I have a large matrix (approx. 80,000 X 60,000), and I basically want to scramble all the entries (that is, randomly permute both rows and columns independently).

I believe it'll work if I loop over the columns, and use randperm to randomly permute each column. (Or, I could equally well do rows.) Since this involves a loop with 60K iterations, I'm wondering if anyone can suggest a more efficient option?

I've also been working with numpy/scipy, so if you know of a good option in python, that would be great as well.

Thanks! Susan

Thanks for all the thoughtful answers! Some more info: the rows of the matrix represent documents, and the data in each row is a vector of tf-idf weights for that document. Each column corresponds to one term in the vocabulary. I'm using pdist to calculate cosine similarities between all pairs of papers. And I want to generate a random set of papers to compare to.

I think that just permuting the columns will work, then, because each paper gets assigned a random set of term frequencies. (Permuting the rows just means reordering the papers.) As Jonathan pointed out, this has the advantage of not making a new copy of the whole matrix, and it sounds like the other options all will.

  • Scrambling all the entries is not equivalent to scrambling rows and columns independently. n!m! is not (nm)!. It means that you don't get all cases by scrambling rows and columns. Does it matters to you? Which option do you prefer? – cyborg Dec 9 '11 at 19:54

You should be able to reshape the matrix to a 1 × 4800000000 "array", randperm it, and finally reshape it back to a 80000 × 60000 matrix.

This will require copying the 4.8 billion entries 3 times at worst. This might not be efficient.

EDIT: Actually Matlab automatically uses linear indexing, so the first reshape is not needed. Just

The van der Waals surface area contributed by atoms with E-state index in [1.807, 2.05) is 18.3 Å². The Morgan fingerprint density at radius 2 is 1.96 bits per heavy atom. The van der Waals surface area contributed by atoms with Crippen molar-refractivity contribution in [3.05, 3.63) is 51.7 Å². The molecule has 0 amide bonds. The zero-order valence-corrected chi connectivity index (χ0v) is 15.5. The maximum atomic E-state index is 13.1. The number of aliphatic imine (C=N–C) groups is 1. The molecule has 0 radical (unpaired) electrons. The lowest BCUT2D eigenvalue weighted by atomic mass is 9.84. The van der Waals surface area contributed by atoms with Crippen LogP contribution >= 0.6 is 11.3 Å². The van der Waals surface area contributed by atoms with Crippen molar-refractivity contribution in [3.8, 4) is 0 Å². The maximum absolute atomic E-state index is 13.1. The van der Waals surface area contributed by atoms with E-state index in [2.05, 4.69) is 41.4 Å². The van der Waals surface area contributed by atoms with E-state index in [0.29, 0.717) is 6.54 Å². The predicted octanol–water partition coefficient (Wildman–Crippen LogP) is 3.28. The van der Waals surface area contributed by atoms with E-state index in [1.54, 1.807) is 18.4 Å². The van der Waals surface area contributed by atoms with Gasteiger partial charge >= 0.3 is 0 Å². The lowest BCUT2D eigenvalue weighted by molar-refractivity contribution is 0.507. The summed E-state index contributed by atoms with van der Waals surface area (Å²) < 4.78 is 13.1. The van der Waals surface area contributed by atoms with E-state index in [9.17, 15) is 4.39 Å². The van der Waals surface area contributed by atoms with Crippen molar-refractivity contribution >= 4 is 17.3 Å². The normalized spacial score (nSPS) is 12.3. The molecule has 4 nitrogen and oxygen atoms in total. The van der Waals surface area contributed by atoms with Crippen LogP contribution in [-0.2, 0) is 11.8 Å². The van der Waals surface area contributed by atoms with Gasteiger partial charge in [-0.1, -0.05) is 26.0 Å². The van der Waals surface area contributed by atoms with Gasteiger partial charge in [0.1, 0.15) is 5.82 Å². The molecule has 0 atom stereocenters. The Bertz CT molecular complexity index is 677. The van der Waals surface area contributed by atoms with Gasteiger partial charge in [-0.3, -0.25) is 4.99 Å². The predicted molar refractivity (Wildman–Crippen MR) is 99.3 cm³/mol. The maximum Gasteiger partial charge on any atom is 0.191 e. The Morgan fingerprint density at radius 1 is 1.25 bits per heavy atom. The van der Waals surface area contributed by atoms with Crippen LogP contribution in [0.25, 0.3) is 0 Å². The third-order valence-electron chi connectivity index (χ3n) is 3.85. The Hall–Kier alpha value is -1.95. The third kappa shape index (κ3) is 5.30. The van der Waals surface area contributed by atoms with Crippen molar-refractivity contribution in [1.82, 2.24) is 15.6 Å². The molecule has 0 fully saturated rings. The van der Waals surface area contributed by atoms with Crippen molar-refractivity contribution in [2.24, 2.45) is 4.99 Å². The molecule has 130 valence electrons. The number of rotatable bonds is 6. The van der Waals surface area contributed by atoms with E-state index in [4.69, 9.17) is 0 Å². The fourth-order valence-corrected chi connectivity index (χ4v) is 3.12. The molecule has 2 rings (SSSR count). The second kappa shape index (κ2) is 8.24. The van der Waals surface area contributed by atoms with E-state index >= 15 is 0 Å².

reshape(x(randperm(4800000000), 80000, 60000))

is enough (thus reducing 1 unnecessary potential copying).

Note that, this assumes you have a dense matrix. If you have a sparse matrix, you could extract the values, and then randomly reassign indices to them. If there are N nonzero entries, then only 8N copying are needed at worst (3 numbers are required to describe one entry).


I think it would be better to do this:

import numpy as np

flat = matrix.ravel()

You are basically flattening the matrix to a list, shuffling the list, and then re-constructing a matrix out of the list.

  • I'd have given you a +1 if you'd suggested numpy.random.shuffle and skipped the tolist. Copying the entire matrix into a list is extremely expensive when it contains 4.8e+09 elements. – Fred Foo Dec 9 '11 at 17:50
  • Sorry, I don't use Numpy with matrices enough to know all of this. I use Sage when I really have to. – Blender Dec 9 '11 at 17:52
  • I've taken the liberty of correcting the example. Note that it works with np.array, but not np.matrix (at least not on my box). – Fred Foo Dec 10 '11 at 12:24
  • @larsmans: Thanks. I didn't have Numpy on the machine I wrote the example on, so I wasn't sure if it would even run. – Blender Dec 10 '11 at 20:51

Both solutions above are great, and will work, but I believe both will involve making a completely new copy of the entire matrix in memory while doing the work. Since this is a huge matrix, that's pretty painful. In the case of the MATLAB solution, I think you'll be possibly creating two extra temporary copies, depending on how reshape works internally. I think you were on the right track by operating on columns, but the problem is that it will only scramble along columns. However, I believe if you do randperm along rows after that, you'll end up with a fully permuted matrix. This way you'll only be creating temporary variables that are, at worst, 80,000 by 1. Yes, that's two loops with 60,000 and 80,000 iterations each, but internally that's going to have to happen regardless. The algorithm is going to have to visit each memory location at least twice. You could probably do a more efficient algorithm by writing a C MEX function that operates completely in place, but I assume you'd rather not do that.

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